The role of social and material inequalities in use of biomedical obstetric care: combining logistic regression with ethnographic insight in rural Tanzania

Sydney A Spangler, University of North Carolina at Chapel Hill

Increasing availability of biomedical care at childbirth is widely recommended to improve global maternal-newborn outcomes and achieve Millennium Development Goals Four and Five. However, strategies aimed at accomplishing this objective do not appear to be reaching the poor. The purpose of this study is to better understand use of biomedical obstetric care in rural Tanzania where this care is being supplied. Specifically, it seeks to explain how and why different social and material positions among women affect their decisions and actions in relation to childbirth care. In order to approach the aims comprehensively, a mixed-method research design was used. The quantitative component evaluates statistics from a population-based survey while the qualitative component analyzes detailed ethnographic data on the perceptions and experiences of childbearing women. Findings indicate that states and processes of inequality operating at various levels are deeply implicated in the type of care women seek and receive at childbirth.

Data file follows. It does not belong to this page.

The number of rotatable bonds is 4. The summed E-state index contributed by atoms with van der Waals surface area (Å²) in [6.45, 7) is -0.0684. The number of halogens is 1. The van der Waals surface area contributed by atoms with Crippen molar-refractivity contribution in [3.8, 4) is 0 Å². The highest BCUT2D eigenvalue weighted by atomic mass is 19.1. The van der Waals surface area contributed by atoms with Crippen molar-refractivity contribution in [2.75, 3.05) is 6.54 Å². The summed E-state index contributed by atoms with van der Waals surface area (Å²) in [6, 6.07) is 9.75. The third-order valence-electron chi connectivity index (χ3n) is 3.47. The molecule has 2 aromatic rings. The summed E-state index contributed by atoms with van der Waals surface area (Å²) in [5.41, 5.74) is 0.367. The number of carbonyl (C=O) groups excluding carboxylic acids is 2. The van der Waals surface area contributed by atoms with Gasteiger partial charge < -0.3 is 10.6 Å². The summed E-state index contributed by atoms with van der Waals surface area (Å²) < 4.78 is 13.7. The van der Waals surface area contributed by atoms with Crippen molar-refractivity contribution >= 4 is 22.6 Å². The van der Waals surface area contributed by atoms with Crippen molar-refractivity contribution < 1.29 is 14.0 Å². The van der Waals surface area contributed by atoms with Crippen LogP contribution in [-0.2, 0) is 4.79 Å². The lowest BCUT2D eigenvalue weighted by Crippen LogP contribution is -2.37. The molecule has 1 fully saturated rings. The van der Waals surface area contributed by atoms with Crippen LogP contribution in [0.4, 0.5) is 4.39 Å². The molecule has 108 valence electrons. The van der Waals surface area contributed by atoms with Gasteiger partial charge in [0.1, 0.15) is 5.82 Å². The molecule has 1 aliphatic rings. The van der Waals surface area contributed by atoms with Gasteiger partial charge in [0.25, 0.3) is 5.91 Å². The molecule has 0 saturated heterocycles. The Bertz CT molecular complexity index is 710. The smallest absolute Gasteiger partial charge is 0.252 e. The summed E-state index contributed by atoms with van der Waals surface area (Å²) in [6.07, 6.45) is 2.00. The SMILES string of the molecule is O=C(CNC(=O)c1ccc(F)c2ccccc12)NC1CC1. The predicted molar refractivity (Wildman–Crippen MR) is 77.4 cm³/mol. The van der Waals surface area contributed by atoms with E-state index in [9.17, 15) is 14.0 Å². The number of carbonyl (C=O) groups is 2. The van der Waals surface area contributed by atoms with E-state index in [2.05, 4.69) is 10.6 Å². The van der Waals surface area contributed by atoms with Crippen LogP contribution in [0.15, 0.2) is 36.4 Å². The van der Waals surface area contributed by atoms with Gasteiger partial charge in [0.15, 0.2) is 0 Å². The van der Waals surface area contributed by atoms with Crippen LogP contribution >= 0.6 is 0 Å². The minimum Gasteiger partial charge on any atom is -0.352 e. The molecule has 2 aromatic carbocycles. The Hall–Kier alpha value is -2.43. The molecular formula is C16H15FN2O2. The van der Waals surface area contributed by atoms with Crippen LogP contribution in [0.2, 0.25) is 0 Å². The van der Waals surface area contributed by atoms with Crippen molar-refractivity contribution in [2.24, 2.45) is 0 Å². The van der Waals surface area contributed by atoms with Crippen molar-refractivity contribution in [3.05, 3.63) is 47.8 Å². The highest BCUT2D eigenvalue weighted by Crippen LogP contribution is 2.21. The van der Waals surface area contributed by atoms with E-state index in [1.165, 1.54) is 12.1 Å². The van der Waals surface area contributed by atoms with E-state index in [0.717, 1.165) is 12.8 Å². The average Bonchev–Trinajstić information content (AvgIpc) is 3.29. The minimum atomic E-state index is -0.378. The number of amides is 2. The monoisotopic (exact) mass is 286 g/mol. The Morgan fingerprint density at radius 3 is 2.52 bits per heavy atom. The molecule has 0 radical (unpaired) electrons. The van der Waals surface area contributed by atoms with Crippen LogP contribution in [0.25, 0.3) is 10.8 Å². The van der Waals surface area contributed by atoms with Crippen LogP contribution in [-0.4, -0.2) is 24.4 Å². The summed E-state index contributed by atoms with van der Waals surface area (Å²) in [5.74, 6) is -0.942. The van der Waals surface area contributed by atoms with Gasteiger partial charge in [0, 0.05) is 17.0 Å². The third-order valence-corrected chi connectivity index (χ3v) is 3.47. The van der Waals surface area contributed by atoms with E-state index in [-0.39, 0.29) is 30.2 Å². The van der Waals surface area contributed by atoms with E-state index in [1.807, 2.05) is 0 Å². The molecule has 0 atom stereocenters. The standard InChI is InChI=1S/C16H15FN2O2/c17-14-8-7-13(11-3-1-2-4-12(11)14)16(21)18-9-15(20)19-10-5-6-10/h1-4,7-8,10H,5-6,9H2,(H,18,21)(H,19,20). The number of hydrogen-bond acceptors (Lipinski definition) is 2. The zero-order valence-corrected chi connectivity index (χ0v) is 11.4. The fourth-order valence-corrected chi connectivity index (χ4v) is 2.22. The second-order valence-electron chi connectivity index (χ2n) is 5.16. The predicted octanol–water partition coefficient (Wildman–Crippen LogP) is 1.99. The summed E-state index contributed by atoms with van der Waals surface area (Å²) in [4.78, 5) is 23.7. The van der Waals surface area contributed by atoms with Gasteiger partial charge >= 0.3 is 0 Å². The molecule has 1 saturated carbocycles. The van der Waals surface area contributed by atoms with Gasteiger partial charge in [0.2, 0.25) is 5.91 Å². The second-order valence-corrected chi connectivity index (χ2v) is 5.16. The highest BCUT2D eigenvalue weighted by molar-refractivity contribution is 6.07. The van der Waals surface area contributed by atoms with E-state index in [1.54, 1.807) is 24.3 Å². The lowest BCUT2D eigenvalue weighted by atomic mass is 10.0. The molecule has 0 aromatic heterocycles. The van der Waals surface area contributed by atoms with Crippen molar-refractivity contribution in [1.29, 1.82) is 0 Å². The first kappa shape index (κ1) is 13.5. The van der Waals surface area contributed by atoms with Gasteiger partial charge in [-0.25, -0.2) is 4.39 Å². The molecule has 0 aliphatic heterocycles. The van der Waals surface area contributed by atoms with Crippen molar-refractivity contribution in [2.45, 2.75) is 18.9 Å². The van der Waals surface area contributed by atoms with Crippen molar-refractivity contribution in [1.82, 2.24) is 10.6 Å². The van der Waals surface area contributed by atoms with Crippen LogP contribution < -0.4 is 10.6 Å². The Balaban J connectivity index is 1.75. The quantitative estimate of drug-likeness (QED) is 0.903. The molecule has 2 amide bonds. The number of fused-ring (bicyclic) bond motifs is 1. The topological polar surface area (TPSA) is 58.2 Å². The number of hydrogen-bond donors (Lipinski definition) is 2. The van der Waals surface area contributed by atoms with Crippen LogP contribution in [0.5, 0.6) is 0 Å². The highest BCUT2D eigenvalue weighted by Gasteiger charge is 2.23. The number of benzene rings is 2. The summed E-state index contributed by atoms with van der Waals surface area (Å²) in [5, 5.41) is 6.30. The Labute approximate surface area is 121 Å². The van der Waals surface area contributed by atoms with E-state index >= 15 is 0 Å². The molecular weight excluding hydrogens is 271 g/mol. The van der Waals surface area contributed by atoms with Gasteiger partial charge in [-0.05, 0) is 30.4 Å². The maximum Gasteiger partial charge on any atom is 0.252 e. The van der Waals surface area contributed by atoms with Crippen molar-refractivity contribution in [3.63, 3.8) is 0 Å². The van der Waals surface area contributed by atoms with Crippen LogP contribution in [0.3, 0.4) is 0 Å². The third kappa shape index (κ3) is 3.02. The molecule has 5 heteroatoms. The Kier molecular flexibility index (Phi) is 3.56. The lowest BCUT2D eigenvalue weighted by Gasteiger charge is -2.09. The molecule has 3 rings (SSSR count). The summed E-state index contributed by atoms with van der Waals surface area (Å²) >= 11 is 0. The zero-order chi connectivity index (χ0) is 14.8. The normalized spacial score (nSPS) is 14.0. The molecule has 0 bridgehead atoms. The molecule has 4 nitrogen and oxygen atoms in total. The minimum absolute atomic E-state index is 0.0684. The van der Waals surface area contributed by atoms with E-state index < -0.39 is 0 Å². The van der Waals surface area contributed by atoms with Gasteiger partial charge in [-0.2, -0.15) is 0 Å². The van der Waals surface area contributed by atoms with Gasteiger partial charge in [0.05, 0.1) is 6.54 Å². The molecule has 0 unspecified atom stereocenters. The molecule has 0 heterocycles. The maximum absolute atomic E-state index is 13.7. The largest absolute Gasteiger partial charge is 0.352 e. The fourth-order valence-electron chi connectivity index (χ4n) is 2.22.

See extended abstract

Presented in Poster Session 1: Reproductive health, HIV-AIDS, poverty and gender